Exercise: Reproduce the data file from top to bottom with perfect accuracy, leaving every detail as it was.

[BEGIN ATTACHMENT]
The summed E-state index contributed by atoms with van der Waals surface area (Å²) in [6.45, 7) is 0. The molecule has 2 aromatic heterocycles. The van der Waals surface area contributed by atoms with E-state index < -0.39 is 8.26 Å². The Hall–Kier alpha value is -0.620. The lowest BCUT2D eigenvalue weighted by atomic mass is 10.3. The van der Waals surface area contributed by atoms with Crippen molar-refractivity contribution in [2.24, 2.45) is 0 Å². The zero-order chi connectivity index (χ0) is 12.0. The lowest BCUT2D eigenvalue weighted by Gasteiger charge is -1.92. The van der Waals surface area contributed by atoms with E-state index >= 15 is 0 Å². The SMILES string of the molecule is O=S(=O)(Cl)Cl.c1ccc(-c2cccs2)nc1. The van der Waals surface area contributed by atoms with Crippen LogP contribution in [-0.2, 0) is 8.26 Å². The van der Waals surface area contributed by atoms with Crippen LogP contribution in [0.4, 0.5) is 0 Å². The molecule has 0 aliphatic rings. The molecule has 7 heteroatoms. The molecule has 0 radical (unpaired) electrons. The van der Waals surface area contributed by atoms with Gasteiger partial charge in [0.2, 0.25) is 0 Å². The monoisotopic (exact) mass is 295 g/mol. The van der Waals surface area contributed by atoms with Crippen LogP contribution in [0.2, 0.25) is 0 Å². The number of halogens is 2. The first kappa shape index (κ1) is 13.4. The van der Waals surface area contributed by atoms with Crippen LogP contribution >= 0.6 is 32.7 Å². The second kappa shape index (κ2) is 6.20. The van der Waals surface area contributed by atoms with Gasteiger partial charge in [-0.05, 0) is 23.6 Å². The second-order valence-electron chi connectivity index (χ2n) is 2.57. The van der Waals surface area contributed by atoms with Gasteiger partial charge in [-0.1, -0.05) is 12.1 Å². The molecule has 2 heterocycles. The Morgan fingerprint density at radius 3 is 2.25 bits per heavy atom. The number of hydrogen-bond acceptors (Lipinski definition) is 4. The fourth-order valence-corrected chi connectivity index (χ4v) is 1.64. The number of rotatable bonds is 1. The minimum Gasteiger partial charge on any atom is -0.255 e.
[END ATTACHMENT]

The summed E-state index contributed by atoms with van der Waals surface area (Å²) in [6.45, 7) is 0. The molecule has 2 aromatic heterocycles. The van der Waals surface area contributed by atoms with E-state index < -0.39 is 8.26 Å². The Hall–Kier alpha value is -0.620. The lowest BCUT2D eigenvalue weighted by atomic mass is 10.3. The van der Waals surface area contributed by atoms with Crippen molar-refractivity contribution in [2.24, 2.45) is 0 Å². The zero-order chi connectivity index (χ0) is 12.0. The lowest BCUT2D eigenvalue weighted by Gasteiger charge is -1.92. The van der Waals surface area contributed by atoms with E-state index >= 15 is 0 Å². The SMILES string of the molecule is O=S(=O)(Cl)Cl.c1ccc(-c2cccs2)nc1. The van der Waals surface area contributed by atoms with Crippen LogP contribution in [-0.2, 0) is 8.26 Å². The van der Waals surface area contributed by atoms with Crippen LogP contribution in [0.4, 0.5) is 0 Å². The molecule has 0 aliphatic rings. The molecule has 7 heteroatoms. The molecule has 0 radical (unpaired) electrons. The van der Waals surface area contributed by atoms with Gasteiger partial charge in [0.2, 0.25) is 0 Å². The monoisotopic (exact) mass is 295 g/mol. The van der Waals surface area contributed by atoms with Crippen LogP contribution in [0.2, 0.25) is 0 Å². The number of halogens is 2. The first kappa shape index (κ1) is 13.4. The van der Waals surface area contributed by atoms with Crippen LogP contribution >= 0.6 is 32.7 Å². The second kappa shape index (κ2) is 6.20. The van der Waals surface area contributed by atoms with Gasteiger partial charge in [-0.05, 0) is 23.6 Å². The second-order valence-electron chi connectivity index (χ2n) is 2.57. The van der Waals surface area contributed by atoms with Gasteiger partial charge in [-0.1, -0.05) is 12.1 Å². The molecule has 2 heterocycles. The Morgan fingerprint density at radius 3 is 2.25 bits per heavy atom. The number of hydrogen-bond acceptors (Lipinski definition) is 4. The fourth-order valence-corrected chi connectivity index (χ4v) is 1.64. The number of rotatable bonds is 1. The minimum Gasteiger partial charge on any atom is -0.255 e.